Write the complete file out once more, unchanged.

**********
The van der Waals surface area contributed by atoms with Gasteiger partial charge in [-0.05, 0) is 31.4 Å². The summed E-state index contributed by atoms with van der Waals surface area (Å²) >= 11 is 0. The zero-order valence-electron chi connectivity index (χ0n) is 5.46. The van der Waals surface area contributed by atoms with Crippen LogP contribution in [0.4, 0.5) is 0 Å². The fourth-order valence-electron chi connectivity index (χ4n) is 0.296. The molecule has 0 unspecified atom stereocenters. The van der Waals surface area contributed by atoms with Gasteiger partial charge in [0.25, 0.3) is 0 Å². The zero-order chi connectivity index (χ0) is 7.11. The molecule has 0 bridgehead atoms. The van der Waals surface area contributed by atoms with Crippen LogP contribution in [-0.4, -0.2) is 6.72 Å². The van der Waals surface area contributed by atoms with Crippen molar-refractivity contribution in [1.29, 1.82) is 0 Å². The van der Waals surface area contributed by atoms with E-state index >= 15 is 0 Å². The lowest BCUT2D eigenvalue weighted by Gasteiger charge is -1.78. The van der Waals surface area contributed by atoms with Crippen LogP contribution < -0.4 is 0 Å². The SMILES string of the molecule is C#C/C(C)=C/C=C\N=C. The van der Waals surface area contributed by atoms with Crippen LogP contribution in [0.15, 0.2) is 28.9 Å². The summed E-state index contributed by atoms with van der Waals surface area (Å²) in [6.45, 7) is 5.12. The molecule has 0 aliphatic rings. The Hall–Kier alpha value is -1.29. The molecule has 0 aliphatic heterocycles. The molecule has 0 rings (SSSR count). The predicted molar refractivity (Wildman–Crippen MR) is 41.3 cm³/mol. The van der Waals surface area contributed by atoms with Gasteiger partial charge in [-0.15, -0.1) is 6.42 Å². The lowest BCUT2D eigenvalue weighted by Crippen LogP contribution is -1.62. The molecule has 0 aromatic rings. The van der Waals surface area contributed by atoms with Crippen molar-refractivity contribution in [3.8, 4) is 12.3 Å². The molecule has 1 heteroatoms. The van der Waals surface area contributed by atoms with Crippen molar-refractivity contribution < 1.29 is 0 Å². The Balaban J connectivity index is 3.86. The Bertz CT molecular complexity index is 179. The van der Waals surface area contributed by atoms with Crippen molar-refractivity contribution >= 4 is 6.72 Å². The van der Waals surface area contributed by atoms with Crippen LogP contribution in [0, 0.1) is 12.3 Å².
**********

The van der Waals surface area contributed by atoms with Gasteiger partial charge in [-0.05, 0) is 31.4 Å². The summed E-state index contributed by atoms with van der Waals surface area (Å²) >= 11 is 0. The zero-order valence-electron chi connectivity index (χ0n) is 5.46. The van der Waals surface area contributed by atoms with Crippen LogP contribution in [0.4, 0.5) is 0 Å². The fourth-order valence-electron chi connectivity index (χ4n) is 0.296. The molecule has 0 unspecified atom stereocenters. The van der Waals surface area contributed by atoms with Gasteiger partial charge in [0.25, 0.3) is 0 Å². The zero-order chi connectivity index (χ0) is 7.11. The molecule has 0 bridgehead atoms. The van der Waals surface area contributed by atoms with Crippen LogP contribution in [-0.4, -0.2) is 6.72 Å². The van der Waals surface area contributed by atoms with Crippen molar-refractivity contribution in [1.29, 1.82) is 0 Å². The van der Waals surface area contributed by atoms with E-state index >= 15 is 0 Å². The lowest BCUT2D eigenvalue weighted by Gasteiger charge is -1.78. The van der Waals surface area contributed by atoms with Crippen LogP contribution < -0.4 is 0 Å². The SMILES string of the molecule is C#C/C(C)=C/C=C\N=C. The van der Waals surface area contributed by atoms with Crippen LogP contribution in [0.15, 0.2) is 28.9 Å². The summed E-state index contributed by atoms with van der Waals surface area (Å²) in [6.45, 7) is 5.12. The molecule has 0 aliphatic rings. The Hall–Kier alpha value is -1.29. The molecule has 0 aliphatic heterocycles. The molecule has 0 rings (SSSR count). The predicted molar refractivity (Wildman–Crippen MR) is 41.3 cm³/mol. The van der Waals surface area contributed by atoms with Gasteiger partial charge in [-0.15, -0.1) is 6.42 Å². The lowest BCUT2D eigenvalue weighted by Crippen LogP contribution is -1.62. The molecule has 0 aromatic rings. The van der Waals surface area contributed by atoms with Crippen molar-refractivity contribution in [3.8, 4) is 12.3 Å². The molecule has 1 heteroatoms. The van der Waals surface area contributed by atoms with Crippen molar-refractivity contribution < 1.29 is 0 Å². The Balaban J connectivity index is 3.86. The Bertz CT molecular complexity index is 179. The van der Waals surface area contributed by atoms with Crippen molar-refractivity contribution >= 4 is 6.72 Å². The van der Waals surface area contributed by atoms with Crippen LogP contribution in [0, 0.1) is 12.3 Å².